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The place to be

The Swiss village of Gstaad is a luxurious getaway for celebrities and Hollywood A-listers.


In the 1960s, TIME magazine summed it up when describing it as “the place to be”. Gstaad, a small settlement in the municipality of Saanen, south-western Switzerland, had already attracted personalities such as Grace Kelly and Roger Moore. Others included David Niven, Peter Sellers and Elizabeth Taylor. They fled to the Alps to escape busy lives.

Half a century later, little has changed. The village’s high-life society today includes people such as Roman Polanski, Mick Flick and Bernie Ecclestone. One writer called it ‘Monaco with snow’ which is entirely appropriate...

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In the shadows

Beside the Taj Mahal, the Agra Fort stood as an impregnable bastion under the Mughal Empire.


In 1565, Jalaluddin Muhammad Akbar, the third ruler of the Mughal Empire – which controlled large parts of India in the 16th and 17th centuries – built the main constructions of the Agra Fort. He erected walls around what became a fortified city. The provincial city of Agra became the empire’s capital.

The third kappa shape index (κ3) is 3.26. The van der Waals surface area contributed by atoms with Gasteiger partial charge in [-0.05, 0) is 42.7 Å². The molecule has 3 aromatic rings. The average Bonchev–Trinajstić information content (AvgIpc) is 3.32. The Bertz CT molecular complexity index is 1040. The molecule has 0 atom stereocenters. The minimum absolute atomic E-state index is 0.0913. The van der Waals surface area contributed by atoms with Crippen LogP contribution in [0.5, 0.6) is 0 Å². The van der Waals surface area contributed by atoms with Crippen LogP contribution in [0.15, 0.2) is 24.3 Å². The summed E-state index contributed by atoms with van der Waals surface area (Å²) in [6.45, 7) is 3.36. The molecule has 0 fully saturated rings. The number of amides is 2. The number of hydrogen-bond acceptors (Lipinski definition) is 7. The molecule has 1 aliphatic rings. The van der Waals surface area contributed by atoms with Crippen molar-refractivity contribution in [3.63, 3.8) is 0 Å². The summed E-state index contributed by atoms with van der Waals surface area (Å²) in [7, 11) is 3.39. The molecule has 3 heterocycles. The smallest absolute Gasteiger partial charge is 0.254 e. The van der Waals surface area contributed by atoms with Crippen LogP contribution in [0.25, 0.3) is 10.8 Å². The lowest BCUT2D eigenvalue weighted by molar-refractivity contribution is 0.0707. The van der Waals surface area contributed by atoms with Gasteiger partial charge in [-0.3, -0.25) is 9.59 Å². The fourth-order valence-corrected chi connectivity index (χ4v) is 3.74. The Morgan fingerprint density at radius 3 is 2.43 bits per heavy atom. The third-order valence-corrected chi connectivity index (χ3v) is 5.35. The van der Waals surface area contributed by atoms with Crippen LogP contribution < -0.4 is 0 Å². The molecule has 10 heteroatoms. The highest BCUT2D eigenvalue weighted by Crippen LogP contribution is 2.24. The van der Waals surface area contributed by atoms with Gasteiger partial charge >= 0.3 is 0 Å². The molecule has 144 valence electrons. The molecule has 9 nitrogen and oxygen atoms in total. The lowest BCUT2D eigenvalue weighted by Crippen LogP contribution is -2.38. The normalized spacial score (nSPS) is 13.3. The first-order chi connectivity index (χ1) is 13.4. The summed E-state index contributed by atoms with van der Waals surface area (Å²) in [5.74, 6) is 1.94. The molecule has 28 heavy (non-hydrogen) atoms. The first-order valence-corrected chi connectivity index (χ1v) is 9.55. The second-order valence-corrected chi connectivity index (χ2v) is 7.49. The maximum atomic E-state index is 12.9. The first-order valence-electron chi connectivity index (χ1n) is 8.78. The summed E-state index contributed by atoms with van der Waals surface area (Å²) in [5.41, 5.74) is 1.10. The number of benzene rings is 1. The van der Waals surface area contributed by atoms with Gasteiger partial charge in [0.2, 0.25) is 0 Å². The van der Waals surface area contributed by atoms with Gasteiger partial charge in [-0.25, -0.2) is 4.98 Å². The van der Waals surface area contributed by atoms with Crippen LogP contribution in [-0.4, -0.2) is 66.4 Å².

In 1627, Akbar’s grandson, Shah Jahan, became the empire’s fifth ruler. Years later he moved to Delhi. He constructed the Taj Mahal, the famous white marble monument, in memory of his deceased wife Mumtaz Mahal. He built it only a few kilometres from the Agra Fort.

Jahan fell ill in 1657 and resigned his throne to Dara Shikoh, the eldest of his four sons. His brothers were jealous...

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Food for thought

The Slow Food organisation aims to protect local food culture, and has grown into an influential international movement.


It all started in Bra, a town in north-western Italy of about 30,000 people. In 1986, Carlo Petrini founded ‘Slow Food’ as a wine and food association. The purpose was to enjoy quality cookery as part of a slow, leisurely lifestyle. It countered the expanding fast-food industry. It also fought the disappearance of local food traditions and a rising apathy towards nutrition.

The association soon expanded into a movement. The first international congress was held in Venice in 1990. The network came to include humanitarian and environmental issues such as fair prices, animal welfare and production methods...